Beat the Rising Cost of Groceries

Time your purchases and make the most of cyber coupons.

Maya guy, a stay-at-home mom from Stafford, Va., says the price of food these days is ridiculous. So Guy goes to great -- some might say extreme -- lengths in order to shave her grocery bill. But her efforts pay off: She recently left a grocery store with $250 worth of food for which she had paid just $100, thanks to strategic shopping. Guy chooses the cheapest store for items on her list (she favors Costco or Walmart's Supercenter for milk, for instance), buys items on sale, uses coupons -- and even shops early in the morning to snag meat on the sell-by date at 50% off.

The U.S. Department of Agriculture is forecasting a 2% to 3% uptick in food prices this year, with some goods, such as pork and dairy products, expected to log gains on the order of 4% to 5%. Recent commodity spikes have already prompted grocers, food manufacturers and restaurants to hike prices.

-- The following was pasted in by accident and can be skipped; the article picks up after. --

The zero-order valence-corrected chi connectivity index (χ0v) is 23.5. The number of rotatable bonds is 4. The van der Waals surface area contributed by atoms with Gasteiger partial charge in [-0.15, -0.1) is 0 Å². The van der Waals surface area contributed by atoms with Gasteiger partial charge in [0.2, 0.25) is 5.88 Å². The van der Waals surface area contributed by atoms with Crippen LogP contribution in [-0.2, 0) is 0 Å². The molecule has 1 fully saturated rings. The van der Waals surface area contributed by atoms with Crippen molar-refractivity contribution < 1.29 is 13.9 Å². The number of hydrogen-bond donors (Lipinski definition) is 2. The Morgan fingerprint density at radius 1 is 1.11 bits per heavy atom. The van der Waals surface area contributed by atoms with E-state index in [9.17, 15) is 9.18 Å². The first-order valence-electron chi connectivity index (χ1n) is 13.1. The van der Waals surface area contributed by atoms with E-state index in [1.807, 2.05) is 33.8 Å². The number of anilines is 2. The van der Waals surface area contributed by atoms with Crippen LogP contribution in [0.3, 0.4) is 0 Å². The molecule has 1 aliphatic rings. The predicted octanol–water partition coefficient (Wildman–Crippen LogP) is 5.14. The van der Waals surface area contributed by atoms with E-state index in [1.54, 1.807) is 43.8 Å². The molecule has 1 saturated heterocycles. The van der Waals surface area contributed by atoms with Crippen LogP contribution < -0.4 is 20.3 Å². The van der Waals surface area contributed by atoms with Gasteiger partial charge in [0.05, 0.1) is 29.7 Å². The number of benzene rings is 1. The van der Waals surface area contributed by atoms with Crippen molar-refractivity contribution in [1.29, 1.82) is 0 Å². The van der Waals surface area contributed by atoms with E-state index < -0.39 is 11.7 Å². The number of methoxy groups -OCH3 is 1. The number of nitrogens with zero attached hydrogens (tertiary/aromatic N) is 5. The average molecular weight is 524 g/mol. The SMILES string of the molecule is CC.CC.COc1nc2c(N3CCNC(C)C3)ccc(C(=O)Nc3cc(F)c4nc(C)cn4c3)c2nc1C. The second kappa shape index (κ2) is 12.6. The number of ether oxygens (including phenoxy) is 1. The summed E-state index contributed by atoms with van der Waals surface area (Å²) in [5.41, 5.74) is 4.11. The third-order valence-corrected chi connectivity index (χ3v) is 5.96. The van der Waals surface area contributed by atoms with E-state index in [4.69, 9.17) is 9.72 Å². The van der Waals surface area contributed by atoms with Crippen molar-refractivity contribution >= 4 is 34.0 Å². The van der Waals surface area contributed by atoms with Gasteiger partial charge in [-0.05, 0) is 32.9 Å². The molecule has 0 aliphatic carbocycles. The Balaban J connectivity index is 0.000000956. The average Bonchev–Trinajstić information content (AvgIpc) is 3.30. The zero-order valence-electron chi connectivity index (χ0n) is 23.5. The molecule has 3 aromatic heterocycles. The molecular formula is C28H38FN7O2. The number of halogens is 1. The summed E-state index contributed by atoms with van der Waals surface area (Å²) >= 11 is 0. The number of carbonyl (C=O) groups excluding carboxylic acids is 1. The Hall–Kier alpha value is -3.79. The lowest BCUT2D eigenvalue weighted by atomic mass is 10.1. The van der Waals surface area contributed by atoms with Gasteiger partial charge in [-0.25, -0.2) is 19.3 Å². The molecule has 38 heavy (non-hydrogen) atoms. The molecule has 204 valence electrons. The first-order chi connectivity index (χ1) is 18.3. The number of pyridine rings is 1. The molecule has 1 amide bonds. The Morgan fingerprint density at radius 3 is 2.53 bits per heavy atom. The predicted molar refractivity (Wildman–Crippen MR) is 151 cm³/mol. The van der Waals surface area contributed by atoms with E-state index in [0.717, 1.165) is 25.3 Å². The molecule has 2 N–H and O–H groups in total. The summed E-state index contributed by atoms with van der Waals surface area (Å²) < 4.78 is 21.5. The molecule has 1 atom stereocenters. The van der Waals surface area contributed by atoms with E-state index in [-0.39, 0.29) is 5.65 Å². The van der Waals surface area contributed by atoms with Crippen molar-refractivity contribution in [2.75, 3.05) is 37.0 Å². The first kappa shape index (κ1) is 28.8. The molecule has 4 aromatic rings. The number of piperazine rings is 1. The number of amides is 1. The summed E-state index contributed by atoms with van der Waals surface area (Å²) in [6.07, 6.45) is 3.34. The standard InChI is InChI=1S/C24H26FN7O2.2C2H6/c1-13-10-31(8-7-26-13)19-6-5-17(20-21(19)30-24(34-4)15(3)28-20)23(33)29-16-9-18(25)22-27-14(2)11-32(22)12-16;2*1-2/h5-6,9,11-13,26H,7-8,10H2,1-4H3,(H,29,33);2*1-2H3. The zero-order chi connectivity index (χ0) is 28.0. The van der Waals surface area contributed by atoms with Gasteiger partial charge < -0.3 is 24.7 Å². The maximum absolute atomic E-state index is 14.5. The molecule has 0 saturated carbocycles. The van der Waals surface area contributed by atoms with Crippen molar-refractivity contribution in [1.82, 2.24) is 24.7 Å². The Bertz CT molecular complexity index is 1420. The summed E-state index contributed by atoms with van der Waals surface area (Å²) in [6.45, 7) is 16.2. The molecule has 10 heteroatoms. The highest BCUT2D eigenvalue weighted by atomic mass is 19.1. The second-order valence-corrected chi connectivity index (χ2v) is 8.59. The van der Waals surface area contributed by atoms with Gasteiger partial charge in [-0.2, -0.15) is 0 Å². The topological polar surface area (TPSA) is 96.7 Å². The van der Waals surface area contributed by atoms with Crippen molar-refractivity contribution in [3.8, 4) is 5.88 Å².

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Anne Kates Smith
Executive Editor, Kiplinger's Personal Finance

Anne Kates Smith brings Wall Street to Main Street, with decades of experience covering investments and personal finance for real people trying to navigate fast-changing markets, preserve financial security or plan for the future. She oversees the magazine's investing coverage,  authors Kiplinger’s biannual stock-market outlooks and writes the "Your Mind and Your Money" column, a take on behavioral finance and how investors can get out of their own way. Smith began her journalism career as a writer and columnist for USA Today. Prior to joining Kiplinger, she was a senior editor at U.S. News & World Report and a contributing columnist for TheStreet. Smith is a graduate of St. John's College in Annapolis, Md., the third-oldest college in America.